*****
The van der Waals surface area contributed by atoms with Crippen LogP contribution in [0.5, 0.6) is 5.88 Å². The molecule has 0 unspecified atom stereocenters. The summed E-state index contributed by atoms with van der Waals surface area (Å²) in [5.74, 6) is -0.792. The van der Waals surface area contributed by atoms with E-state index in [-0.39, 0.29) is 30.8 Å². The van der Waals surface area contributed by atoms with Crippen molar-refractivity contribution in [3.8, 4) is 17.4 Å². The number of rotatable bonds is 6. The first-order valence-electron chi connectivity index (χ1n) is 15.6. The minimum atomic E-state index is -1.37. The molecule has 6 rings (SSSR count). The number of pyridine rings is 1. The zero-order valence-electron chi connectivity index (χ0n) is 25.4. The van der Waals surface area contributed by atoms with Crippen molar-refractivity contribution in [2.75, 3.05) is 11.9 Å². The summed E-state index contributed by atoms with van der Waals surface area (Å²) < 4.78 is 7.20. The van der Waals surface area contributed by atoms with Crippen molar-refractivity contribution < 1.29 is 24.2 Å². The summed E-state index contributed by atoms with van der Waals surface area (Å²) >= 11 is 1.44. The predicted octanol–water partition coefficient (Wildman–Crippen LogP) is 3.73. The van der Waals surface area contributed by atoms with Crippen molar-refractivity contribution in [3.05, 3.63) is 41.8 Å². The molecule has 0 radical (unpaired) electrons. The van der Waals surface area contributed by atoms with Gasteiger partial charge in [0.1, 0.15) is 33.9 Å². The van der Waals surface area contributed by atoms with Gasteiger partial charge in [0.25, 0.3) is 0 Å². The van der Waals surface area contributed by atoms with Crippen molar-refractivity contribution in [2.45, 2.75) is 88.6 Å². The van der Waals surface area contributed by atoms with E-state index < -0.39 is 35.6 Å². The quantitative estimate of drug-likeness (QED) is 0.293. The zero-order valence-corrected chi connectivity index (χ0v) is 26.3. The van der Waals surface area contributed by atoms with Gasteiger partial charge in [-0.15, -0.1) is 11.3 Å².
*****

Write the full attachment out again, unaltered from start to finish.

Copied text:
The van der Waals surface area contributed by atoms with Crippen LogP contribution in [0.5, 0.6) is 5.88 Å². The molecule has 0 unspecified atom stereocenters. The summed E-state index contributed by atoms with van der Waals surface area (Å²) in [5.74, 6) is -0.792. The van der Waals surface area contributed by atoms with E-state index in [-0.39, 0.29) is 30.8 Å². The van der Waals surface area contributed by atoms with Crippen molar-refractivity contribution in [3.8, 4) is 17.4 Å². The number of rotatable bonds is 6. The first-order valence-electron chi connectivity index (χ1n) is 15.6. The minimum atomic E-state index is -1.37. The molecule has 6 rings (SSSR count). The number of pyridine rings is 1. The zero-order valence-electron chi connectivity index (χ0n) is 25.4. The van der Waals surface area contributed by atoms with Crippen molar-refractivity contribution in [2.75, 3.05) is 11.9 Å². The summed E-state index contributed by atoms with van der Waals surface area (Å²) < 4.78 is 7.20. The van der Waals surface area contributed by atoms with Crippen molar-refractivity contribution < 1.29 is 24.2 Å². The summed E-state index contributed by atoms with van der Waals surface area (Å²) >= 11 is 1.44. The predicted octanol–water partition coefficient (Wildman–Crippen LogP) is 3.73. The van der Waals surface area contributed by atoms with Crippen molar-refractivity contribution in [3.05, 3.63) is 41.8 Å². The molecule has 0 radical (unpaired) electrons. The van der Waals surface area contributed by atoms with Gasteiger partial charge in [0.1, 0.15) is 33.9 Å². The van der Waals surface area contributed by atoms with Gasteiger partial charge in [0.25, 0.3) is 0 Å². The van der Waals surface area contributed by atoms with Crippen molar-refractivity contribution in [2.45, 2.75) is 88.6 Å². The van der Waals surface area contributed by atoms with E-state index < -0.39 is 35.6 Å². The quantitative estimate of drug-likeness (QED) is 0.293. The zero-order valence-corrected chi connectivity index (χ0v) is 26.3. The van der Waals surface area contributed by atoms with Gasteiger partial charge in [-0.15, -0.1) is 11.3 Å².